I just checked it and it is really awesome with all its features, also it had an Arabic language from so many other languages which is really good.
    For traveling this site is going to be #1 for me.


  8. Hi Bronwyn!
    You have some great evidence which support your argument. I agree that TripAdvisor is a great example of Web 2.0 Applications as it relies on users sharing their experiences and recommending different places. Though there seem to be a lot of privacy and liability issues and inappropriate comments that come from user generated content as it is difficult to monitor and regulate. Overall, awesome post and I look forward to reading your next one!

    • Thanks, Marayka. I think TripAdvisor is great and is very user-centric. Andrew commented about anonymous posts and raised a valid point about it “rewarding the user”. It also hasn’t compromised the quality but legal battles are a different issue. Something to think about with user-generated content…

  9. Hi Bronwyn,
    As all have said before me, really great post, well structured, thought out and informative. I’ll most certainly be hitting your blog up regularly.
    Whilst potentially letting anonymous posters on is a negative aspect to Trip Advisor from a business perspective, i think it also this is one of its strengths. Not having to log in and remember another password is probably a great motivator for people to add their opinions and experiences. Reward the user and all that 😉

    • “Anonymous posting rewards the user by removing some admin” – I like it! It doesn’t seem to be a big problem based on the stats from their user survey (see “users wont book a hotel without reviews”). At the end of the day, if it’s not working people won’t return but at the moment they all seem happy with the quality of the content. Looking forward to sharing some more Web 2.0 concepts.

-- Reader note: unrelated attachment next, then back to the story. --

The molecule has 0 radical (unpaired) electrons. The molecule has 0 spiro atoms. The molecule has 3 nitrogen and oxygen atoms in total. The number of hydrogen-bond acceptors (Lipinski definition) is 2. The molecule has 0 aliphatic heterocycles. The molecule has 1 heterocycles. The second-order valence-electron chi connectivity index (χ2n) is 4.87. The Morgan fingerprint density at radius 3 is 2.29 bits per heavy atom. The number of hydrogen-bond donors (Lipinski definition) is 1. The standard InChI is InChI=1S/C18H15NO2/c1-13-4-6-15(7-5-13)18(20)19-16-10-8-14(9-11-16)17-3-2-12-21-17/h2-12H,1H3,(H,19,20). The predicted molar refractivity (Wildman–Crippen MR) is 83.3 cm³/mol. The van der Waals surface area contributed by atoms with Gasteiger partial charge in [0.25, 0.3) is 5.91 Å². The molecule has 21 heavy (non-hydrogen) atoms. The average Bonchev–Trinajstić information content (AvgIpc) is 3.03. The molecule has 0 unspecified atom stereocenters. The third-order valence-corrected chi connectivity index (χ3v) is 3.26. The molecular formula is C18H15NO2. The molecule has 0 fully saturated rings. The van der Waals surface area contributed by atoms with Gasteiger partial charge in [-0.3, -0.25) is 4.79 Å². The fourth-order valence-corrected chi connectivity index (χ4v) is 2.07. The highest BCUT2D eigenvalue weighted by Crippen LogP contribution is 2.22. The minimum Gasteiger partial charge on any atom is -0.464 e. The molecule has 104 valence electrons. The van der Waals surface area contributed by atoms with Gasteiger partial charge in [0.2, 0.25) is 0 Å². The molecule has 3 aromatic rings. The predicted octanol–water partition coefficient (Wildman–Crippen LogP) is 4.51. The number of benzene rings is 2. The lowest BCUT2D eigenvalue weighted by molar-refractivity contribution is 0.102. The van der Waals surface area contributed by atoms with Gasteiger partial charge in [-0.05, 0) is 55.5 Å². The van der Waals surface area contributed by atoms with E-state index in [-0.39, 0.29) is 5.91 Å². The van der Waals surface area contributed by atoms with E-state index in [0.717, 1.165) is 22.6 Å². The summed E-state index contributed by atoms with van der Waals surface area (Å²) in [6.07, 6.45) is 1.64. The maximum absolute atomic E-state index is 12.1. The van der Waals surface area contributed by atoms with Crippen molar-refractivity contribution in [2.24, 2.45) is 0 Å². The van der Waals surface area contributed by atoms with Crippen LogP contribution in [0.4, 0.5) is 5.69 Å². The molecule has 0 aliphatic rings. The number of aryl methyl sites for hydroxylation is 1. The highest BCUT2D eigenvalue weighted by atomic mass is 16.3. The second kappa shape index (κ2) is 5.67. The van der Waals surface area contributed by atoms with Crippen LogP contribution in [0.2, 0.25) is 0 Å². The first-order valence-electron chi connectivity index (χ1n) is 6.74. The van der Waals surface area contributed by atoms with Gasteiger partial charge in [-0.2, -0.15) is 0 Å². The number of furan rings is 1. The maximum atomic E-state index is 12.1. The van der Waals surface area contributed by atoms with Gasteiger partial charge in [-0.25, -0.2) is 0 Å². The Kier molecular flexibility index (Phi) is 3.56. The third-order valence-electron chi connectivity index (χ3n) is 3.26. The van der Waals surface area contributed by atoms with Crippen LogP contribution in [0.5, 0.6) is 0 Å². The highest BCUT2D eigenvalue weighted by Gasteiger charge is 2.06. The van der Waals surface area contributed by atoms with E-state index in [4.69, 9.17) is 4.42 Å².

10. I like this post. you provide many information and organization very well. I like this style. Although I have heard this site before, but I never use it. After read your post, may be I will give it a try.

    • Thanks for visiting William. I think trying these different sites is a good idea since it allows us to experience different approaches to user-created content.

  11. Hi Bronwyn

    As you describe in your post Tripadvisor seem to be one great example about Web 2.0 ‘Harnessing Collective Intelligence’ pattern. I can see why you give low rating to TripAdvisor at ‘Provide a meaningful context for creation’ that people with vague keyword might not get the answer they are looking for from TripAdvisor. However, travel should be a little bit vague as it is. You don’t really want the same result every time you are trying to find a good place for your trip. It will limit our chances to experiences the world.

    Prapat W.

    • Hi Pratap, I really like your comment that a vague result allows you to wander a while. For a travel site, I can see how that can be a good thing. Thanks for taking the time to comment. Bronwyn